Martyn Pavey


Duct Cleaning Company Loves The Jawbone Mini Jambox

Jawbone, the company behind the first major portable Bluetooth speaker, is taking its Jambox down a notch – in size that is.

The company on Wednesday introduced the Mini Jambox, a portable speaker that is about the same size as a can of Red Bull, and designed to amplify sound from your phone or the cloud wherever you are. The scaled-down speaker features “two neodymium drivers and a passive bass radiator” offering high-quality sound in a compact nine-ounce package which can “literally fit into your pocket,” Jawbone said in a statement.

Priced at $179.99, the Mini Jambox is available for pre-order today on Jawbone’s website and will be hitting major retailers nationwide later this month. It comes in nine different color options, including: red, silver, graphite, blue, aqua, purple, yellow, orange, and green.

The more compact version of Jawbone’s Big Jambox uses “advanced digital signal processing technology” for full-sound when listening to all types of audio content, including music, movies, games, and voice calls. It has a built-in rechargeable lithium-ion battery, which Jawbone said offers up to 10 hours of playback and 75 hours of standby time on a single charge. Our friend that works at Alpine Air Care, a local air duct cleaning company, says this will be “great for productivity” since he’ll be able to use the jawbone on the job and not run out of battery life.

“Mini Jambox goes with you literally everywhere and lets you take advantage of the spontaneous moments when you want to enjoy or share your entertainment, like streaming from Spotify on a road trip, showing friends a trending Vine clip at a party, or calling your family via Skype while honeymooning in Europe,” Travis Bogard, vice president of product management and strategy at Jawbone, said in a statement.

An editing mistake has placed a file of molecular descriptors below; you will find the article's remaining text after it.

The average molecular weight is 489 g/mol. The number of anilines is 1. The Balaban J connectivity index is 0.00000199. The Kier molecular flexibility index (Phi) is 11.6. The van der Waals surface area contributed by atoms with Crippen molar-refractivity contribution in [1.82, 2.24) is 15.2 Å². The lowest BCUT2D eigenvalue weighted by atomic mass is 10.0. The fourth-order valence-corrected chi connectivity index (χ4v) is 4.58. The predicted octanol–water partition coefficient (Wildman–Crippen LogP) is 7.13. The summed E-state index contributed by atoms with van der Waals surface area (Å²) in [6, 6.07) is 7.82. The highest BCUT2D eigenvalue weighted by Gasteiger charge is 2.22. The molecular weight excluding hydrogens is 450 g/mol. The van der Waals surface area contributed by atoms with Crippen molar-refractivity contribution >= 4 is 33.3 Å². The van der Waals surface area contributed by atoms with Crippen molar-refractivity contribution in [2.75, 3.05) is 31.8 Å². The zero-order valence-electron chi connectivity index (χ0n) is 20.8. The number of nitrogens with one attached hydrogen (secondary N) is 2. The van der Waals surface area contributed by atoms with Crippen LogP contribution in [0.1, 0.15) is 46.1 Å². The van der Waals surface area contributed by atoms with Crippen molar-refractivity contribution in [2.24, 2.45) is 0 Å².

The Mini is created from a single piece of extruded aluminum, which makes up both the framework and face of the speaker. Inside the aluminum case, there’s an airtight enclosure, which “creates a maximally efficient acoustic cavity for producing sound,” Jawbone said. (more…)

Leak: Samsung could beat Apple to the punch with fingerprint sensor in Note 3

Apple’s biggest rival, Samsung, may be getting ready to unveil its own fingerprint sensing technology today with the Galaxy Note 3, potentially taking some of the wind out of the next iPhone’s sales even before the device is introduced.

According to one application package file (APK) list posted by noted tech news leaker @evleaks, a “FingerprintService.apk” file is among the many files included in that list. Additionally, a “trusted insider” said to work within Samsung India’s RD department has reportedly confirmed to Temefy that the newest generation of the Note will come with a fingerprint sensor and that it will have “an amazing feature.”

According to reports, the sensor in the Note 3 will be used to unlock the smartphone, but also to enable a “Dual User Mode.” Such an option would allow for the regular unlocking methods, such as password protection or simple swipe-to-unlock, but would give access to a user’s sensitive files were it unlocked with the owner’s fingerprint.

The website source does not explain why Samsung did not roll out the technology with its much more popular Galaxy S4 flagship’s debut earlier this year, but the South Korean tech giant could be simply testing the waters on the technology ahead of a larger rollout. The Note 2, predecessor to the device Samsung will announce today, is popular in its own right, moving millions of units in its first two months of release —so it could serve as a suitable testing ground for Samsung releasing the technology for a wider segment of its product line.

GM, Ford and Chrysler post strong August auto sales

“The industry as a whole continues to experience a robust improvement in demand,” said John Humphrey, senior vice president of the global automotive practice at J.D. Power and Associates. “August is looking to be the best month for retail sales that we’ve seen in the past seven years.”

Consumer spending on new vehicles in August will approach $36 billion, which is the highest level on record, he said